Tips for feeding moist feeds

20-09-2007 | Updated on 11-01 | | | |

Moist co-product feeds such as brewers’ grains, wet distillers and pressed beet pulp are well recognised and have more recently been joined by products such as orange peel and apple pulp.

In the Britishagricultural magazine Farmers Weekly the experiences
of Keenan, manufacturer of mixer wagons, were
highlighted.

As new bioethanol plants come on line, the quantity of
protein rich co-products will increase, offering an opportunity to reduce animal
feed costs against rising grain prices.

Three key elements
The
three key elements to ensure good returns from feeding moist co-products are as
follows:

  • Purchase price
    This must be calculated back to a cost per tonne of dry matter and cost per
    unit of energy and protein.
    Since moist feeds typically contain between 50% and 80% water, haulage costs
    can vary dramatically. Brewers’ grains are typically 24-25% DM – similar to
    average silage, so at a cost of £24/t they equate to £100/t DM. If haulage costs
    drive them up to £30/t, the DM cost rises to £125/t.

  • Storage losses
    All moist feeds will be subject to storage losses, either through direct
    liquid run-off, dry matter losses during fermentation or losses due to moulding
    and decay.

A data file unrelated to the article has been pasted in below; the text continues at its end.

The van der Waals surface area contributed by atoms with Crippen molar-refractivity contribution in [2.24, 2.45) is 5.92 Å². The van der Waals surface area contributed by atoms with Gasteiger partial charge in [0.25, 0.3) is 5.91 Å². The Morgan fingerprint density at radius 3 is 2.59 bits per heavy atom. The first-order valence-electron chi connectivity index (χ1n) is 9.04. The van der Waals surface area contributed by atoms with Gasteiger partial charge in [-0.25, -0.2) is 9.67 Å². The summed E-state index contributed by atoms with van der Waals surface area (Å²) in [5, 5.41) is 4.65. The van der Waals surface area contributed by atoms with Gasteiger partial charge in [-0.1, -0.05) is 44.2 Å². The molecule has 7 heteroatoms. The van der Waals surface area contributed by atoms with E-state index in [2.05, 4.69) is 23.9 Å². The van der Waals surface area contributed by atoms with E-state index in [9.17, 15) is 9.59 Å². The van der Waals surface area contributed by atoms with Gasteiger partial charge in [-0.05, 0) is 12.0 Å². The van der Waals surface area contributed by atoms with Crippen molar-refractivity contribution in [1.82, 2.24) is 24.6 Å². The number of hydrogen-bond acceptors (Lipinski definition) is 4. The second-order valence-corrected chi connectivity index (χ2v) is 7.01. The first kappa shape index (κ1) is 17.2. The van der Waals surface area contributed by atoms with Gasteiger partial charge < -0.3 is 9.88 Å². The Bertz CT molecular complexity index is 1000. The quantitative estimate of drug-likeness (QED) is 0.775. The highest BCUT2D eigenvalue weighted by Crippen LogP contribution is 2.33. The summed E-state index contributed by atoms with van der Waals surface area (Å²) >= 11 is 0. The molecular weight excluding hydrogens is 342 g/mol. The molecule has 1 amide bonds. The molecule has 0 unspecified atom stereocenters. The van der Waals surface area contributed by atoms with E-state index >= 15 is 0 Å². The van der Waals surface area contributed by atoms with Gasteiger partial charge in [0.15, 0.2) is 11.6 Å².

Long term storage offers the chance to capitalise on lower “out of season”
    prices, but storage facilities need to be good and attention to detail when
    clamping and sealing is critical to prevent purchase price savings being
    lost.

  • Ration formulation
    Moist feeds are widely used in mixed rations for dairy cows, young stock,
    beef and sheep. Products such as brewers’ grains and distillers grains are
    wholesome ingredients which supply energy and protein while also stimulating
    forage intakes when fed at appropriate levels.
    Orange and apple pulp can be useful forage extenders when
    mixed with straw and protein balancers.

Feed
efficiency
The primary driver for profitable milk and meat
production is feed efficiency. This determines the quantity and value of
saleable output achieved from the total feed produced and delivered onto the
farm.

Quality feed will produce the best results and by building in the
flexibility in your feeding system to use the best feeds at the best value, the
potential gains are huge.

The full story can be found in Farmers Weekly

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